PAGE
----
University of Queensland student Montague Summers.
University of Queensland student Montague Summers.
5 November 2013

University of Queensland student Montague Summers has set two world records at the World Transplant Games in South Africa, despite having a bone marrow transplant after treatment for leukaemia.

Mr Summers was one of 1800 athletes from 49 countries at the games. All were organ or tissue transplant recipients.

The UQ School of Human Movement Studies student won silver in the 5km road race, bronze in the team 5km road race (Australia A) and gold in each of the track events.

Mr Summers broke world records in the three track events – by seven seconds in the 1500m and four seconds in the 800m and equalled his own 2011 world record in the 400m.

He said his performance demonstrated what transplant patients could achieve.

“My racing strategy was to race logically until the final 200m and then come home fast, with the pride of racing for the green and gold, for the love of life and for my family and friends,” he said.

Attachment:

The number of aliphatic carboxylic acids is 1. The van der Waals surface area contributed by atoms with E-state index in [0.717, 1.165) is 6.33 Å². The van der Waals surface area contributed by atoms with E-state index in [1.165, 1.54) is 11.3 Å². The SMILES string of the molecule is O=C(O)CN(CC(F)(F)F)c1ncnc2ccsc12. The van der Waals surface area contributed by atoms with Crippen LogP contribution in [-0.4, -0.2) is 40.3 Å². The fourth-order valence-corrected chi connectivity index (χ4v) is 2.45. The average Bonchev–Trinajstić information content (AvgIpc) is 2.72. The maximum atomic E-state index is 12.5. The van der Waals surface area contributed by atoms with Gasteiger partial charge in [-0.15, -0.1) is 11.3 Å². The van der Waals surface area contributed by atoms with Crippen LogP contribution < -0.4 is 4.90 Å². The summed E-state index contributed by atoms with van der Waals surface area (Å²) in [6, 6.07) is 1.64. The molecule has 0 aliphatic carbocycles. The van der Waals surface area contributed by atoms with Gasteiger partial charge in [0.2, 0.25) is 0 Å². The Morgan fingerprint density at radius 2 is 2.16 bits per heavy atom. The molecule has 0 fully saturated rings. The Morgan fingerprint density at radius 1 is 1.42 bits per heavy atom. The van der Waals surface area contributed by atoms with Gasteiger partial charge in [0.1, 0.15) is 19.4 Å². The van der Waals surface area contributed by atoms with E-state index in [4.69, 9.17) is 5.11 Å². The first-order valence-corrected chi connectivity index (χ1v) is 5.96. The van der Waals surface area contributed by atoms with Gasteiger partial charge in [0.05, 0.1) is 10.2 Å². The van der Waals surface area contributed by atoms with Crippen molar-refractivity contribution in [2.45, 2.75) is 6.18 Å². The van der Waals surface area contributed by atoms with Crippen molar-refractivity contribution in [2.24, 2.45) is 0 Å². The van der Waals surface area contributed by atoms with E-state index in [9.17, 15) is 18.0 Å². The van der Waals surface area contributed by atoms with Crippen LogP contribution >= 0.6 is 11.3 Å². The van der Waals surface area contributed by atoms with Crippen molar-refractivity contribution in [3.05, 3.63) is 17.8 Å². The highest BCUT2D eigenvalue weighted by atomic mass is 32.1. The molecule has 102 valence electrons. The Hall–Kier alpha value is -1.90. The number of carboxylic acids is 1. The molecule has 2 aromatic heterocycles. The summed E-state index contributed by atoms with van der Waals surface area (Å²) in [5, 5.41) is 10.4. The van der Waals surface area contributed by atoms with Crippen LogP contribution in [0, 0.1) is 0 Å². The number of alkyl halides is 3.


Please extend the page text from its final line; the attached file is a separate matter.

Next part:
“My training has been on and off due to injury and health problems caused by my leukaemia.

“I had muscle strains that set me back a month as well as shin splints for another month,” he said.

“I tried to remain sensible with my condition and, using my knowledge learnt at university, I did what I could to keep fit without exacerbating my condition.”

Mr Summers juggled up to 10 intensive training sessions a week at the State Athletic Centre with full-time university study and fundraising activities for post transplant patients.

He is raising funds to develop transplant patient programs and workshops with a strong focus on physical activity and a healthy diet.

Mr Summers said he hoped to help transplant patients develop competencies and confidence to live a life without limits and with courage.

He has raised $15,000 towards a target of $20,000.

Donations can be made online.

Find out more about Mr Summers’ journey on his World Transplant Games 2013 Facebook page.

Contact: Janelle Hocking, Marketing and Communications, UQ School of Human Movement Studies, +61 7 3365 6764 or